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To bite my tongue or not...?

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    Original Poster

    #21
    Originally posted by Tarlo Farm View Post
    If she's as good a friend as you say, then this: “hey as a friend I’m telling you this is a terrible management for your animal and it’s unhealthy and unsafe for both of you.”

    And everything trubandloki has said.

    Get on with it or disengage. (But for the sake of the horse, get on with it). She must know it's not normal to change barns eight times in two years...?
    She thinks she’s just been unlucky and in fairness, some of these places she has been. I’ve been riding my whole life and I’ve also made mistakes with choosing a good boarding arrangement so I’m not shocked someone with way less experience is having trouble. It’s hard to find places that meet your needs... it’s even harder when you’re still figuring out what those needs are.

    Comment


      #22
      Instead of trying to recommend a new barn or influence the turnout situation, can you recommend a trainer or suggest some questions for her to ask the vet instead? Or maybe pair some educational materials about horse care with your next chat? I mean, if the horse is bucking and spooking when she rides, then I'm guessing she tells you about it, and you can suggest a trainer that you know that has good horse care sense, or some books, or tell her she could ask her vet about it? Or that she should ask her vet about her turnout recommendations? Since you said she thinks your turnout thoughts are personal preference, it would really help if you had some pro evidence to back it up.

      Comment


        #23
        Originally posted by WildLittleWren View Post
        If you have shared your opinion and she has chosen not to heed your advice, there's really not all that much you can do.
        The thing is, the OP admits to not have actually shared her opinion on this. Read what the OP posted that I quoted below. The OP is dropping hints but not actually stepping up to the plate and helping her friend become a real horseman with true knowledge being passed along.

        Originally posted by Equkelly View Post

        I wouldn’t say I’ve told her this... I tiptoe around things subtly but I’m too scared to sit her down and be like “hey as a friend I’m telling you this is a terrible management for your animal and it’s unhealthy and unsafe for both of you.” I think I was just kind of having doubts about whether or not I should keep biting my tongue or if I need to be honest.

        Comment


          #24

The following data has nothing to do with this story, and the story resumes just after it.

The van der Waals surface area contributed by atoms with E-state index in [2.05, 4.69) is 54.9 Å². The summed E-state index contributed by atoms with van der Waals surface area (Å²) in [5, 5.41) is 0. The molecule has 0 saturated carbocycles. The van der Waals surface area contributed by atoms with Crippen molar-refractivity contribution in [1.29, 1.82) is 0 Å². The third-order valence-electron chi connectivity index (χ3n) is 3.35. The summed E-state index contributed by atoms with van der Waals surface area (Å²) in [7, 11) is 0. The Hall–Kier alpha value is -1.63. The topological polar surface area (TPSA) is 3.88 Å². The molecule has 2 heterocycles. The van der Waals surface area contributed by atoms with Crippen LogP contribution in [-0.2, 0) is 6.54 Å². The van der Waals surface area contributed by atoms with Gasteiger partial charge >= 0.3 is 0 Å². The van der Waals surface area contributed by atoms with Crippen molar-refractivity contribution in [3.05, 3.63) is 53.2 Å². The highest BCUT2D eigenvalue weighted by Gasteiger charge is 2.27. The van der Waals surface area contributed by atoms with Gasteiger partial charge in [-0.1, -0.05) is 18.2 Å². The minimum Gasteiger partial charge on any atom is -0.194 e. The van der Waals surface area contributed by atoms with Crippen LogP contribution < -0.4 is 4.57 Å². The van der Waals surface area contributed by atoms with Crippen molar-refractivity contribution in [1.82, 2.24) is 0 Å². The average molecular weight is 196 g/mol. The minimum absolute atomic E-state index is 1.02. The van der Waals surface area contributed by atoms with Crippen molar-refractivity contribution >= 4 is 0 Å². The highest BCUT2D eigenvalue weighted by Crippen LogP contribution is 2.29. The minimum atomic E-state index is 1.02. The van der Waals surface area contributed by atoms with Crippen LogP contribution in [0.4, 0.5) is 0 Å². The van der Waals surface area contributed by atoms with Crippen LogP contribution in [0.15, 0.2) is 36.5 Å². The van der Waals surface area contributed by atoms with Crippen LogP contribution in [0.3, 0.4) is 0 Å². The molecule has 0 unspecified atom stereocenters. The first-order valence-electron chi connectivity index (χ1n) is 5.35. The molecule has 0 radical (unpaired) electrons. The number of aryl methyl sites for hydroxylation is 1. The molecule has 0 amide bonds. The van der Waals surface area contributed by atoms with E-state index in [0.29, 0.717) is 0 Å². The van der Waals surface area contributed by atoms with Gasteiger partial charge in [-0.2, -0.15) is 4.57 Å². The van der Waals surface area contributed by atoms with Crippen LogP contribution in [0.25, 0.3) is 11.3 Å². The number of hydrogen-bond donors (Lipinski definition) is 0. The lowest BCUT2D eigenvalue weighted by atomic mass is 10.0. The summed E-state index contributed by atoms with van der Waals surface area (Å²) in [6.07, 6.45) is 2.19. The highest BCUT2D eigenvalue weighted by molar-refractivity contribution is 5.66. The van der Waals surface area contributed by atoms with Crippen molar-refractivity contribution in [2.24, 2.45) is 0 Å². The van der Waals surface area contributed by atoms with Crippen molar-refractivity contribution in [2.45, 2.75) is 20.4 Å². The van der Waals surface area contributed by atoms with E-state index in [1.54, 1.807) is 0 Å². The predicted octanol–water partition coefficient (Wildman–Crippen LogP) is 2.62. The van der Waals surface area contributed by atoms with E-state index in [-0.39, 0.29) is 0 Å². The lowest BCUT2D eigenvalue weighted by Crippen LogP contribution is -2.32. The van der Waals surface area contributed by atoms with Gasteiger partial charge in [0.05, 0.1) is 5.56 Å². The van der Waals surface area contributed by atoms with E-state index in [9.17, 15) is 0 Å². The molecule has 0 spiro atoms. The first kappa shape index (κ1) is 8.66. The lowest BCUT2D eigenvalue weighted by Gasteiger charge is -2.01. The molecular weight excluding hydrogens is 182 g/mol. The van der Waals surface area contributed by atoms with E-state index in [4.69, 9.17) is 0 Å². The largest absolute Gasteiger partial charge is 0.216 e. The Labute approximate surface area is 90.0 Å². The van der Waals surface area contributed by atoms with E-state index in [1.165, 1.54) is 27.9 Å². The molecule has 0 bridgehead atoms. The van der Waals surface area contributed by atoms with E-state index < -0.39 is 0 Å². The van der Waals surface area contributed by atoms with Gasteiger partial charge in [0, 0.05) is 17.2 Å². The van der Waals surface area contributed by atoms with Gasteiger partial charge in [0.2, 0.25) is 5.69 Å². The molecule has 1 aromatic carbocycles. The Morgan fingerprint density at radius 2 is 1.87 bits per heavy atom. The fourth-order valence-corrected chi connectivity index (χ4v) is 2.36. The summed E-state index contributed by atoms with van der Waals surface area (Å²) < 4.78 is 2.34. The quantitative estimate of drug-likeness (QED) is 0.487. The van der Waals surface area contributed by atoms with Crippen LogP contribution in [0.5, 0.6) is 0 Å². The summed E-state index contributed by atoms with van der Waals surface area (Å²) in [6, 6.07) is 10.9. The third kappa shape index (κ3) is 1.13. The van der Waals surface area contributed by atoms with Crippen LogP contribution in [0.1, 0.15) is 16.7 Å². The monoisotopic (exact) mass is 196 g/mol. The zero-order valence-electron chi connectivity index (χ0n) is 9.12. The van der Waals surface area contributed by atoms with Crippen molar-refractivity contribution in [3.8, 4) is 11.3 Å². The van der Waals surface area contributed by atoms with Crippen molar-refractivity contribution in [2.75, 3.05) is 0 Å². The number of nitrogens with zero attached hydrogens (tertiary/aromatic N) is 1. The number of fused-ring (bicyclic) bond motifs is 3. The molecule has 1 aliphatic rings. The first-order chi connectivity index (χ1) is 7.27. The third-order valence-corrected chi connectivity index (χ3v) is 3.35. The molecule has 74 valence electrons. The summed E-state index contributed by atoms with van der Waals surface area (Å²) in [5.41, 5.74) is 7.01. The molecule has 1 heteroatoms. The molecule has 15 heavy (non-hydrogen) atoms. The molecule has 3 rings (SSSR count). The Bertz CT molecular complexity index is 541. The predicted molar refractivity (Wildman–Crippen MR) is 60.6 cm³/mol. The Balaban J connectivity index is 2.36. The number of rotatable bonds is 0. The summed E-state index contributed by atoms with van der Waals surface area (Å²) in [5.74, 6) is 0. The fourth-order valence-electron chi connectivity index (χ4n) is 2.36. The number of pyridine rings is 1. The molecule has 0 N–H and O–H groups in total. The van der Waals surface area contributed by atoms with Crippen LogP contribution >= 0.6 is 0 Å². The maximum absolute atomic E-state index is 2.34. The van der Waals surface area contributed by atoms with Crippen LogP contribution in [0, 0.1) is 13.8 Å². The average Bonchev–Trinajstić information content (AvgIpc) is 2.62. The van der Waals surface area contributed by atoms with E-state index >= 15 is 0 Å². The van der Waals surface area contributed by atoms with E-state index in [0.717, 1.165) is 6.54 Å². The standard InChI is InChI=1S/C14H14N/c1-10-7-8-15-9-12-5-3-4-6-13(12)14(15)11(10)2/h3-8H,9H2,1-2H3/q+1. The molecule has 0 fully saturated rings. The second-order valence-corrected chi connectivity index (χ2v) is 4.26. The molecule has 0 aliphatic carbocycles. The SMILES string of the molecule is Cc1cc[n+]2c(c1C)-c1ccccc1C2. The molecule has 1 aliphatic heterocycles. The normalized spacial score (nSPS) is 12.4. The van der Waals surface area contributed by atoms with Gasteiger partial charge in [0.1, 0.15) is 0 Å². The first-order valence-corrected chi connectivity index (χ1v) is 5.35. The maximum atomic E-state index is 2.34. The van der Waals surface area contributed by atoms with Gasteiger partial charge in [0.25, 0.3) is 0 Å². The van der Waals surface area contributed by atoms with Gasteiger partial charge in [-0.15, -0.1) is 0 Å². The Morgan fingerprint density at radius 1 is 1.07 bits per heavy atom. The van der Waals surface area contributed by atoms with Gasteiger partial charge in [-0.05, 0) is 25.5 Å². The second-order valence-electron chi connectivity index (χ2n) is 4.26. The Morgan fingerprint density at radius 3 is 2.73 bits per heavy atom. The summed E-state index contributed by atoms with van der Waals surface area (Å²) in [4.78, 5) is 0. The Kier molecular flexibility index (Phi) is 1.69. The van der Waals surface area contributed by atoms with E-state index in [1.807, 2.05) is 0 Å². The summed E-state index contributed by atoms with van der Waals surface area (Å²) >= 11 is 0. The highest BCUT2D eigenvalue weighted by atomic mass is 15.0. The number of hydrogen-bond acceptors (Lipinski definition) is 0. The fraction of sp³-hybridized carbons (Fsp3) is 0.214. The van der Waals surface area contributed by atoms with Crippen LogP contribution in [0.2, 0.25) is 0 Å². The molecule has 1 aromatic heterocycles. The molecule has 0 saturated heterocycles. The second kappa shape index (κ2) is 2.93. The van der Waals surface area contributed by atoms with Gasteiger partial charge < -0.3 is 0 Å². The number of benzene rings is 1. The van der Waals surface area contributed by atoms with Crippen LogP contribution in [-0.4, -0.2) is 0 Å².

Originally posted by Equkelly View Post
          Horses however, I find cope differently and internalize stress a little more and I think because people don’t see it, they assume it’s not a problem.

          Generalize much?

          Some horses don't give a fig for turnout & live happily in stalls, run themselves into a sweaty mess if left out.

          From what you described, I'd attribute the bucking & spooking a LOT more to her very infrequent - & probably unskilled - rides, not to the way the horse is kept.
          Does friend have zero interest in taking lessons on this horse?
          Sounds like she expected a Trailmaster, if so, she got the wrong horse.

          Agree with those saying TALK to her.
          Stop skirting the issues, tell her what you know from your greater experience, then let it go.
          She is not obligated to accept or value your advice, but at least you (hopefully) provide food for thought.
          *friend of bar.ka*RIP all my lovely boys, gone too soon:
          Steppin' Out 1988-2004
          Hey Vern! 1982-2009, Cash's Bay Threat 1994-2009
          Sam(Jaybee Altair) 1994-2015

          Comment


            #25
            There is plenty of scientific research that shows the benefits of turn out, can you share those with her?

            Comment

              Original Poster

              #26
              Originally posted by gottagrey View Post
              if she's on her 7-8th barn in 2 years, all of those with limited turnout - I'm wondering if all those barns operate that way in the area or if it's truly your friend. It sounds as though you live relatively close to each other why not offer to accompany her on some of the barn tours..
              We do, and I’ve offered so hopefully she takes me up on it. I think a lot of places operate like that out here especially when it’s a big training place where the horses are getting their exercise needs in training/ riding only she’s not doing the training/ riding part.

              trubandloki I think nailed it. I need to do a better job at listening to why she doesn’t want the horse turned out. I know the horse isn’t IR or anything but I think she just kind of wants to stick to whats she knows and she’s never been at a place that does turnout while she’s had it. I think she might be afraid of the horse getting injured or something so maybe she’s avoiding it. But I should l should listen because it could be an anxiety issue and not an ignorance issue. Or both.

              Comment


                #27
                I'm a really straight forward person so I would tell her point blank. Hey, what you are doing is detrimental to your horse and hand over a boatload of research and reasoning. If she chose to ignore the advice and proceed with her nonsense, I would no longer consider her a friend.
                No mourners, no funerals

                Comment


                  #28
                  A few thoughts:

                  1. Your belief that it is "abusive" for horses to live in stalls is an opinion, not a fact. Don't get me wrong, I'm a supporter of full time turnout and a natural lifestyle for horses. But stalling horses, even without regular exercise, does not automatically equal what the law defines as abusive conditions. I point this out because using extreme language, like "abusive," is a good way to shut down your listener.